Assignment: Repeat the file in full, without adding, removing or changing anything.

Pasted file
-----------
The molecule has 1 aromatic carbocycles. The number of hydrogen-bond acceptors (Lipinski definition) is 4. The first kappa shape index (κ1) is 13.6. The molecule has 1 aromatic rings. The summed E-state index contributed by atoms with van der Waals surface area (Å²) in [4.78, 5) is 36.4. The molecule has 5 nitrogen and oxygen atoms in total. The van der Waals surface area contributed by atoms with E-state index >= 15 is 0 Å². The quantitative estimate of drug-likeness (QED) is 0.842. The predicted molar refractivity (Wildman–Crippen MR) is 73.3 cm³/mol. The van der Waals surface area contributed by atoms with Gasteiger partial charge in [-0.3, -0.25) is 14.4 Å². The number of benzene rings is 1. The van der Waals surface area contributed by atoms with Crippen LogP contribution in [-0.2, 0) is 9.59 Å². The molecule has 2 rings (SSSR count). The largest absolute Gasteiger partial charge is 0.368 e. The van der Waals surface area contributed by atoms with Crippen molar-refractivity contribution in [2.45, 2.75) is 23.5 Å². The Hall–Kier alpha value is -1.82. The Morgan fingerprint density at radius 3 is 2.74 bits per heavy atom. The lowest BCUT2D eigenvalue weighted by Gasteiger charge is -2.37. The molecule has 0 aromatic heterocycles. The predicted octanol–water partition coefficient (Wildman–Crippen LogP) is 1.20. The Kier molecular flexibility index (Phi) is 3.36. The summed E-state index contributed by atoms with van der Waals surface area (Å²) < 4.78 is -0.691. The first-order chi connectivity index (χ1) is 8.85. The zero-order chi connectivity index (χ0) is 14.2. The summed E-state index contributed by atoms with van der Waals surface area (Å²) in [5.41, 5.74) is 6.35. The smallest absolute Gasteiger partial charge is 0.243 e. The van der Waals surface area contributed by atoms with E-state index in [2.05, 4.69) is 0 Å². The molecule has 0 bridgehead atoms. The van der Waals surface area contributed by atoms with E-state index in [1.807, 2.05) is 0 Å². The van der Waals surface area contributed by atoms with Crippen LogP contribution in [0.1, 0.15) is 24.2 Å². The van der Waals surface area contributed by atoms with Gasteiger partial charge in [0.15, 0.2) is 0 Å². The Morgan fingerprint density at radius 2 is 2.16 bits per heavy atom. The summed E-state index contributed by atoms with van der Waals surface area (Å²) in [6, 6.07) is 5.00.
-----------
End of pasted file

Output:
The molecule has 1 aromatic carbocycles. The number of hydrogen-bond acceptors (Lipinski definition) is 4. The first kappa shape index (κ1) is 13.6. The molecule has 1 aromatic rings. The summed E-state index contributed by atoms with van der Waals surface area (Å²) in [4.78, 5) is 36.4. The molecule has 5 nitrogen and oxygen atoms in total. The van der Waals surface area contributed by atoms with E-state index >= 15 is 0 Å². The quantitative estimate of drug-likeness (QED) is 0.842. The predicted molar refractivity (Wildman–Crippen MR) is 73.3 cm³/mol. The van der Waals surface area contributed by atoms with Gasteiger partial charge in [-0.3, -0.25) is 14.4 Å². The number of benzene rings is 1. The van der Waals surface area contributed by atoms with Crippen LogP contribution in [-0.2, 0) is 9.59 Å². The molecule has 2 rings (SSSR count). The largest absolute Gasteiger partial charge is 0.368 e. The van der Waals surface area contributed by atoms with Crippen molar-refractivity contribution in [2.45, 2.75) is 23.5 Å². The Hall–Kier alpha value is -1.82. The Morgan fingerprint density at radius 3 is 2.74 bits per heavy atom. The lowest BCUT2D eigenvalue weighted by Gasteiger charge is -2.37. The molecule has 0 aromatic heterocycles. The predicted octanol–water partition coefficient (Wildman–Crippen LogP) is 1.20. The Kier molecular flexibility index (Phi) is 3.36. The summed E-state index contributed by atoms with van der Waals surface area (Å²) < 4.78 is -0.691. The first-order chi connectivity index (χ1) is 8.85. The zero-order chi connectivity index (χ0) is 14.2. The summed E-state index contributed by atoms with van der Waals surface area (Å²) in [5.41, 5.74) is 6.35. The smallest absolute Gasteiger partial charge is 0.243 e. The van der Waals surface area contributed by atoms with E-state index in [2.05, 4.69) is 0 Å². The molecule has 0 bridgehead atoms. The van der Waals surface area contributed by atoms with E-state index in [1.807, 2.05) is 0 Å². The van der Waals surface area contributed by atoms with Crippen LogP contribution in [0.1, 0.15) is 24.2 Å². The van der Waals surface area contributed by atoms with Gasteiger partial charge in [0.15, 0.2) is 0 Å². The Morgan fingerprint density at radius 2 is 2.16 bits per heavy atom. The summed E-state index contributed by atoms with van der Waals surface area (Å²) in [6, 6.07) is 5.00.